Worked solutions for:
‘Applied Colloid & Surface Chemistry’
by R.M. Pashley and M.E. Karaman
(J.Wiley, 2004)
Chapter 2
1. Answer:
Use Laplace equation in the form (eqn 2.8):
r
P
θ
γ
cos
2
=
∆
. Gives pressure
of 2 bars. Addition of surfactants will reduce the interfacial tension and hence the
pressure. The use of hydrophobic porous materials to prevent water flow is used in
clothing and in concentrating orange juice.
2. Answer:
the Laplace equation for spherical soap films is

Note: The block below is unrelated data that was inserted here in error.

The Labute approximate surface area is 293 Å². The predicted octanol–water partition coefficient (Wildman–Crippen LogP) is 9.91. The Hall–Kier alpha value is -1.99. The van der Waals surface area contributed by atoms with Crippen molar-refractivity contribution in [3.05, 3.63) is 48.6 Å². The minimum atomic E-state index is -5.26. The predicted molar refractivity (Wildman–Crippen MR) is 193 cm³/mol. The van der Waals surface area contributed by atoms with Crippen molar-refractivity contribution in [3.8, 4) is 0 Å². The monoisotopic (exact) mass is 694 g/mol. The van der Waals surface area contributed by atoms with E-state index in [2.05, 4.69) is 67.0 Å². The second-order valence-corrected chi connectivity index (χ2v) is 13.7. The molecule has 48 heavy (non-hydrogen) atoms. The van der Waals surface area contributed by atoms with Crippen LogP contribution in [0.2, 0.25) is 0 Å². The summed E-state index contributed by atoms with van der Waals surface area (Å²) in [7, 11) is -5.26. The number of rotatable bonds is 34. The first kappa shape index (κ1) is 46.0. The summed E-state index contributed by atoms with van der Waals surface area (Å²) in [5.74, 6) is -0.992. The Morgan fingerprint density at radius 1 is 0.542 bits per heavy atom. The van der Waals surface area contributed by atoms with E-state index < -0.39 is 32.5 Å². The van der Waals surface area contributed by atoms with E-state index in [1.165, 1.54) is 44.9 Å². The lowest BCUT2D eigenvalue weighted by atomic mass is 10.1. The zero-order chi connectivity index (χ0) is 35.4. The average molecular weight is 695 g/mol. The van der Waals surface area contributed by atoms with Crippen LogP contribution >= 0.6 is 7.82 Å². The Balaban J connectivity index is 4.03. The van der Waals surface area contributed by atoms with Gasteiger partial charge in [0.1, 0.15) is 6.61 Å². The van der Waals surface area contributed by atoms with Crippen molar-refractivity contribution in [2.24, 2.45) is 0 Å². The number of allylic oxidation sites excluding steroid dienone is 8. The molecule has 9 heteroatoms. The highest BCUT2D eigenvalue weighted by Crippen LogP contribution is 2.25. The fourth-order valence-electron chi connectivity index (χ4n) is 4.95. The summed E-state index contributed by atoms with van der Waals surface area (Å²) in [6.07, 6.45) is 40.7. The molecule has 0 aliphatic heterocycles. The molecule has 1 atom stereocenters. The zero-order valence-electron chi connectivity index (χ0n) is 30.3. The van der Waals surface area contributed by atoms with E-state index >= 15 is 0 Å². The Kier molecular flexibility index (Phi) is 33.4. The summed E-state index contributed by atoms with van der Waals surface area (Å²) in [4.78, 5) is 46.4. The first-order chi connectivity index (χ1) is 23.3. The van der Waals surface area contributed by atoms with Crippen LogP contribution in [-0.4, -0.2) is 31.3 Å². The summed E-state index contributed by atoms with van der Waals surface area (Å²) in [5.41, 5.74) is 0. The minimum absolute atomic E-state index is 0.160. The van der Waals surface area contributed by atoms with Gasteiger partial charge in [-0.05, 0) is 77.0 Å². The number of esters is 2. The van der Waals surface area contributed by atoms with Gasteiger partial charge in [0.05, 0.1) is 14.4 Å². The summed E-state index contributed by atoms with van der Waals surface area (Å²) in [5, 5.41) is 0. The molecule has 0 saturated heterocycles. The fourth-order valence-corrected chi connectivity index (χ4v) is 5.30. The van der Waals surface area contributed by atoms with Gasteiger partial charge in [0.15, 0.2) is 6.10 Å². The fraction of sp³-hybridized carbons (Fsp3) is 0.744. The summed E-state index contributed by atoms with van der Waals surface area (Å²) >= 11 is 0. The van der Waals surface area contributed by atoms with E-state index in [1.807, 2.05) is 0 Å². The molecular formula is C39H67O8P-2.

r
P
γ
4
=
∆
. Hence we can
calculate the pressure difference between each bubble and the atmosphere and therefore
between the bubbles. The pressure difference between the two bubbles can then be used
in the Laplace equation to obtain the radius (1.5cm) of the (spherical) soap film formed
between the bubbles.
3. Answer:
Use the capillary rise equation (2.9). Make sure that you convert the
parameters to SI units. The calculated surface tension value is: 0.62Nm
-1
.
4. Answer:
Apply the full Laplace equation to calculate the pressure difference across the
water interface, relative to atmospheric pressure. The difference in these two pressures
must equal the hydrostatic pressure difference in the water (ie h
ρ
g). This gives a height
difference of
4.1mm.
1

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